What to Do if Someone You Know is Expressing Thoughts of Suicide
- If someone you know has an imminent threat of suicide, call 911. Imminent threat means they are expressing thoughts of self-harm, how they would do it, and they may have prepared the means to do it.
- If the individual is threatening suicide, but does not have a lethal method in hand and appears to be safe to transport, take them to the nearest hospital Emergency Room. If you do not feel it is safe to transport them, call 911 for assistance.
- Remove all guns, knives, other cutting implements, and pills from where the individual would have access to them.
Many people have thoughts of suicide at some time in their life. Often times these thoughts are just thoughts, not intentions, and can be viewed as a symptom that something is wrong. If you are not sure if they are just thoughts, or if you question whether the person is really planning suicide, ask. Someone who has an imminent threat of suicide will have a plan and a means to carry out the plan.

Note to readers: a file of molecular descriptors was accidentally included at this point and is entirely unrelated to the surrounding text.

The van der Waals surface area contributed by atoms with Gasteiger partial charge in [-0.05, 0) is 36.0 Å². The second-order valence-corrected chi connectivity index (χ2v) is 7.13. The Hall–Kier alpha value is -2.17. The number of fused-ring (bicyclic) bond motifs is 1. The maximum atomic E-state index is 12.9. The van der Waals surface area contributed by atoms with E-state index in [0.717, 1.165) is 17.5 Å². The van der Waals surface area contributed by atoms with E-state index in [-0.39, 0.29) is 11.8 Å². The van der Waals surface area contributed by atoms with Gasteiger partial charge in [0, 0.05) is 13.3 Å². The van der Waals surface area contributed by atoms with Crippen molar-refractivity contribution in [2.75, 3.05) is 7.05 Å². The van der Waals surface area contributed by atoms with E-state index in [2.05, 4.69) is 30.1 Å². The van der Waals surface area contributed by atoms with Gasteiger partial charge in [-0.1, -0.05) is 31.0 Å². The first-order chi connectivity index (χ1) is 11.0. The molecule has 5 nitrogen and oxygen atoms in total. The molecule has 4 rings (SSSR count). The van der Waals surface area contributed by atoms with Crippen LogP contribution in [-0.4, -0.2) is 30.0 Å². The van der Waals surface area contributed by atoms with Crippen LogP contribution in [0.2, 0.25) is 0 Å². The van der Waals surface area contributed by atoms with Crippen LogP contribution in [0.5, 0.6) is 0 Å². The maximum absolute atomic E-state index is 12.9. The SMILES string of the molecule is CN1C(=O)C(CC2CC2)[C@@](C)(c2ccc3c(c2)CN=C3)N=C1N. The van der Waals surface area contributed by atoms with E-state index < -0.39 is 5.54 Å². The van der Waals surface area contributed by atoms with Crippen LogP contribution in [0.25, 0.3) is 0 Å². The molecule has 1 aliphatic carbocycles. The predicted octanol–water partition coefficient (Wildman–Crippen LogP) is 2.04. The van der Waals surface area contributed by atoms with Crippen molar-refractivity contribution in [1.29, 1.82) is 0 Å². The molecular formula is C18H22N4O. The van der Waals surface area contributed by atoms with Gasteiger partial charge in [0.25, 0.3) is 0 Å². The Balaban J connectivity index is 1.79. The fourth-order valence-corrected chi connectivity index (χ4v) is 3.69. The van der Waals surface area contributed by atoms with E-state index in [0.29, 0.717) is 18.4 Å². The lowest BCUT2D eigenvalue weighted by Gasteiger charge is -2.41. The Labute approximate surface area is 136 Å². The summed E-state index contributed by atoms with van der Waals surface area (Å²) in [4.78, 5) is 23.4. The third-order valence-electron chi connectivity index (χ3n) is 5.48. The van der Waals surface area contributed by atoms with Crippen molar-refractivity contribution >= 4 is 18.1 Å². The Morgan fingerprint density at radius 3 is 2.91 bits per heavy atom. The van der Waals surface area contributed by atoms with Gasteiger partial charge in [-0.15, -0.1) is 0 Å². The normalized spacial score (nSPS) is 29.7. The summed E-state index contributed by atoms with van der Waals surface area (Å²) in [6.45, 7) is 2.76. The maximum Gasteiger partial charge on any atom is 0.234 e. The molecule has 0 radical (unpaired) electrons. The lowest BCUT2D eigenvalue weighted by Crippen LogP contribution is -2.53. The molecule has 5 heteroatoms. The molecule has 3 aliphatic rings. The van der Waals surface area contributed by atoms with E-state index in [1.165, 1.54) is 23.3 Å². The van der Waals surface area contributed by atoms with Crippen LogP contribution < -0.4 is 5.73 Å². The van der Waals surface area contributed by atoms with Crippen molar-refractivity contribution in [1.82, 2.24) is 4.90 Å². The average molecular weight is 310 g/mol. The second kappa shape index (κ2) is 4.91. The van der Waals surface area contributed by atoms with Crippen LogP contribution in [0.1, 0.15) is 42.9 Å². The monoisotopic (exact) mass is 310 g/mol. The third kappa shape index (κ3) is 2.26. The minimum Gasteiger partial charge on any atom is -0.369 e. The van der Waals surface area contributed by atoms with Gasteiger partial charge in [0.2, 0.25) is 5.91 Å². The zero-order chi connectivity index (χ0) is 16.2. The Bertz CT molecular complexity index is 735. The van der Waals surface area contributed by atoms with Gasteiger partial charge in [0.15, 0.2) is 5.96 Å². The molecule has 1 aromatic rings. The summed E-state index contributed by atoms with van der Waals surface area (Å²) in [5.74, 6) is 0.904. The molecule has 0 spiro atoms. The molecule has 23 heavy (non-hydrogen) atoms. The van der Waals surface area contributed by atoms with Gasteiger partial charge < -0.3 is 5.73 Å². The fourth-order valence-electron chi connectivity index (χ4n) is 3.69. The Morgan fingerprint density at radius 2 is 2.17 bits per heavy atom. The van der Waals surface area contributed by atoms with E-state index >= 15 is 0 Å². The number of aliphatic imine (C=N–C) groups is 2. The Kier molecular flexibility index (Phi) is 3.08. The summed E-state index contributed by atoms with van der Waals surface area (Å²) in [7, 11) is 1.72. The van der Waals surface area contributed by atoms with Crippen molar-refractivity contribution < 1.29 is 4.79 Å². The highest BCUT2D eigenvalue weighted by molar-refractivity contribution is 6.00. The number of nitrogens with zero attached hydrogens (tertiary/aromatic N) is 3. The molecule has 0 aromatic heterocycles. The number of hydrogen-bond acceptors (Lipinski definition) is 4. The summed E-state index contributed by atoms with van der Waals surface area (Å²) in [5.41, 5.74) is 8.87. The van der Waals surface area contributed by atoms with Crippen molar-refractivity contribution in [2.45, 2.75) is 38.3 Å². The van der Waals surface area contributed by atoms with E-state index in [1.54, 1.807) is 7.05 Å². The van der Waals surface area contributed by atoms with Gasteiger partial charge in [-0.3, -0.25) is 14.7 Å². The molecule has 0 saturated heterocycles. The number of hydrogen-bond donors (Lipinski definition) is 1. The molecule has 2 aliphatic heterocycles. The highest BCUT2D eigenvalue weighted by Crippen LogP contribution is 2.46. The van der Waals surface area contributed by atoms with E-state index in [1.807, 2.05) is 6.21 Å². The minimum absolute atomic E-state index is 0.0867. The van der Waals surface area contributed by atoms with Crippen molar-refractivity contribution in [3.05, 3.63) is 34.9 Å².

Asking about suicide will not cause someone to become suicidal, but it may give a suicidal person an opportunity to get help that will prevent the suicide. Do NOT worry about offending the person by asking about suicide. It is an expression of your caring.
Think of what to do if a colleague expresses suicidal thinking (either directly or indirectly) as a three-step process:
- Question -- open the dialogue by asking the question directly.
- Persuade -- offer emotional support and give hope that help can change how they feel.
- Refer -- give names of places to get help such as:
- The nearest Emergency Department
- Police at 911
- Duke PAS at 919-416-1727
- Suicide Prevention Hotline at 1-800-273-8255 or 1-800-Suicide.
- You might help them call for an appointment with a mental health professional right now.
If the danger is serious, but not imminent, encourage the person to talk to a professional to deal with whatever issues are triggering the thoughts. Many individuals with suicidal ideation are clinically depressed, which is a very treatable disorder. Encourage or help the individual to call one of the following:
- Duke PAS (if Duke employee or family member): 919-416-1727
- Primary care physician
- National Suicide Prevention Hotline: 800-273-TALK (800-273-8255)
- Pastor, rabbi, imam, or other spiritual leader